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ERIC Number: ED505610
Record Type: Non-Journal
Publication Date: 2007-Nov
Pages: 11
Abstractor: As Provided
Reference Count: N/A
Is New England Experiencing a "Brain Drain"? Facts about Demographic Change and Young Professionals. Discussion Paper 07-3
Brome, Heather
Federal Reserve Bank of Boston
Recent news articles and studies have generated concern among New England policy makers and others that the region's supply of young, highly educated professionals is disappearing. The fear is that comparatively high housing and other costs may be driving away many within this highly mobile group. This paper explores trends in the stocks and flows of young professionals, defined as people 25 to 39 with at least a bachelor's degree. The goal is to help policy makers better understand this important demographic story, giving them the facts about how various factors, including migration, are affecting the region's supply of young, educated labor. The story about young professionals turns out to be much more nuanced than headlines suggest. The region has a strong base of young professionals. As of 2005, New England had the largest population of young professionals of any U.S. region, relative to its population of young people and its total household population. At the same time, New England should not take this strong base of young professionals for granted. While the region's young professional population is holding steady, this cohort is growing in all other regions. Many articles and reports conflate young people and young professionals. While it is true that fewer people between 25 and 39 live in New England today than at any time during the past 15 years, the number of those in the specific category of young professionals has not declined, thanks to steady increases in the share of young people who complete college. Additionally, while this decline in young people is often attributed to out-migration, it is due, at least in part, to a large number of individuals who are aging out of the cohort, rather than leaving the region. Finally, stories about out-migration from New England generally consider only domestic migration. While it is true that New England is losing more young professionals to the rest of the nation than it receives domestically, this domestic outflow of young professionals may be offset by young professionals moving to New England from abroad. Though the net number of international immigrants is not available, New England would have to retain only half of those who arrive from abroad in order to replace the flow of young professionals moving to other parts of the nation. In short, a careful analysis of the data indicates that reports of a major "brain drain" from the region are overstated. However, this does not mean that policy makers should take for granted that the region will continue to retain a solid base of young, educated professionals. (Contains 4 footnotes, 4 figures and 3 tables.)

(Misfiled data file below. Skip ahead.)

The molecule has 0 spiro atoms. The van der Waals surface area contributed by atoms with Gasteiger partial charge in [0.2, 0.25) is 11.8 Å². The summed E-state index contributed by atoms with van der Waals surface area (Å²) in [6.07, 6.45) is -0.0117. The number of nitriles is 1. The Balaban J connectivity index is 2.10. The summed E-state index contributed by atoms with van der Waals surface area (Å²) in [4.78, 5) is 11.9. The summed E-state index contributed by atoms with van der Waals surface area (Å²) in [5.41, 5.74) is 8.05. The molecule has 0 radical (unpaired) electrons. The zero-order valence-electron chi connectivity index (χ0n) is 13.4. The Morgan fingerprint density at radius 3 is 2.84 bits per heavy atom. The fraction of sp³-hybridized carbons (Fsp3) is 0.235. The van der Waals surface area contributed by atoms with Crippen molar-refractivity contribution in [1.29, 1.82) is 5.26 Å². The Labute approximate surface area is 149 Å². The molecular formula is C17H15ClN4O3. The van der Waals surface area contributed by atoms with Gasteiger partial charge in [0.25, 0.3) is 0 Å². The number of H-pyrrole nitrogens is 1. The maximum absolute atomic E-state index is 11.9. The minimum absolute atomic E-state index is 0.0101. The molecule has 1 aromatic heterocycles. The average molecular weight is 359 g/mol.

Federal Reserve Bank of Boston. P.O. Box 55882, Boston, MA 02205. Tel: 617-973-3000; Tel: 617-973-3397; e-mail:; Web site:
Publication Type: Reports - Descriptive
Education Level: Higher Education
Audience: N/A
Language: English
Sponsor: N/A
Authoring Institution: Federal Reserve Bank of Boston, MA.